Date of Award


Degree Type


Degree Name

Doctor of Education (EdD)


Educational Administration and Supervision

First Advisor

Dr. Tami Williams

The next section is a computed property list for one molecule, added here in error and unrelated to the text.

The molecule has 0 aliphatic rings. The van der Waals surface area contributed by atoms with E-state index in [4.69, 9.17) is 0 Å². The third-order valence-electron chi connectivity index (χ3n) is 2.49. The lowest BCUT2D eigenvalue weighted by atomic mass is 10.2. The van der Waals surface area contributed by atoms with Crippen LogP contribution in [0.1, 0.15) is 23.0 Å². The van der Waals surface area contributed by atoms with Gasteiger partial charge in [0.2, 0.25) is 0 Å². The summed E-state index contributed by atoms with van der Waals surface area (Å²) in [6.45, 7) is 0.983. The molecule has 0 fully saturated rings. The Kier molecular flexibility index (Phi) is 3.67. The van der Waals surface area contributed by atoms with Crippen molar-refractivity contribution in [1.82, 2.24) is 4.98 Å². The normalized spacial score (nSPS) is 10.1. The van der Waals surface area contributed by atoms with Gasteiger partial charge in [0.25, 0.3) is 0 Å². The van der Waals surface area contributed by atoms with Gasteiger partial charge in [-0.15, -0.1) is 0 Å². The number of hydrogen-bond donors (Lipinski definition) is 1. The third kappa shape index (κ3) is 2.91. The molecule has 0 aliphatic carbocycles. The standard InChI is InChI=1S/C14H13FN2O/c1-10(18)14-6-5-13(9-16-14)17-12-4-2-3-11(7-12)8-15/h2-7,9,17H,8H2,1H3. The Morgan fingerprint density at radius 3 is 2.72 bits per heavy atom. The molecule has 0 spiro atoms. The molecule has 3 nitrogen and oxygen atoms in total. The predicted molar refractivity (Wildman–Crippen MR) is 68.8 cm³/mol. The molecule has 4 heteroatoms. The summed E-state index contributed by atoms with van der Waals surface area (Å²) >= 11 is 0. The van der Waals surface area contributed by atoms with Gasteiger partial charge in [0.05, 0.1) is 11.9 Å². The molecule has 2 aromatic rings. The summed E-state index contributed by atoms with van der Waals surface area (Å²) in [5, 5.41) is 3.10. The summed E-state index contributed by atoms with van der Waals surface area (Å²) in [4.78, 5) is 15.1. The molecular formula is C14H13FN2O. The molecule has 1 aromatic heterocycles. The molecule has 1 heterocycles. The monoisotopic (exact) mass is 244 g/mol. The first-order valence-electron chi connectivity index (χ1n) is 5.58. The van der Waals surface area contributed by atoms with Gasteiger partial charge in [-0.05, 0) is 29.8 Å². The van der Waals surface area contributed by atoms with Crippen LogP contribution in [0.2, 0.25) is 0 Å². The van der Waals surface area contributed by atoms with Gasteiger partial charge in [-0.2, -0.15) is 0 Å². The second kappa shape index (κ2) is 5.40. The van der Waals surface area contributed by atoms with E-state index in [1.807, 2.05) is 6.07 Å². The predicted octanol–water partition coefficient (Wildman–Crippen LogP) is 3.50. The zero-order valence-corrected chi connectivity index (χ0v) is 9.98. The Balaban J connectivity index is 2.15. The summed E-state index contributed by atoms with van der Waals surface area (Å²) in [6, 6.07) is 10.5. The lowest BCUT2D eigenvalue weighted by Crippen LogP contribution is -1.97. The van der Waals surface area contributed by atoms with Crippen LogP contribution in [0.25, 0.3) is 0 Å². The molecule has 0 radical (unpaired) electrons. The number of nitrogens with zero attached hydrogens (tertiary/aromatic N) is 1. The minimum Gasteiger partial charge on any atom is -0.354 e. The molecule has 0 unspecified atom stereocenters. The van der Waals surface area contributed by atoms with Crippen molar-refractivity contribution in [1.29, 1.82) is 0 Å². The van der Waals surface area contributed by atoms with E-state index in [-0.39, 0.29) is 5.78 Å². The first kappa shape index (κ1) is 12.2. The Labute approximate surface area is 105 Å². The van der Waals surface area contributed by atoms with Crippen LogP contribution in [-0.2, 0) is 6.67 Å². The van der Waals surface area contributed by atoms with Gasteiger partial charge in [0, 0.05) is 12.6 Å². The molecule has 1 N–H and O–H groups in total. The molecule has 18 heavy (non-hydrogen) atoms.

Teacher shortages in STEM (Science, Technology, Engineering, and Mathematics) fields have long been a concern, yet contemporary challenges present a unique predicament. Despite historical recruitment successes, the persistence of this issue has led to temporary solutions that often fall short of addressing the root causes. Consequently, school districts resort to hiring individuals lacking proper certification or expertise, or relying on substitutes, to fill crucial STEM teaching positions. Student academic achievements can be impacted as effective STEM instruction demands not only a deep understanding of the subject matter content but also robust pedagogical practices. To shed light on the complexities surrounding teacher attrition in STEM education, this study employs a multiple-case study approach. Through coding semi-structured interviews, the experiences and perspectives of former STEM educators are examined, providing insights into the factors influencing their departure. By delineating these factors at the individual, local, and state levels, this research contributes to a nuanced understanding of STEM teacher attrition and offers implications for policy and practice.


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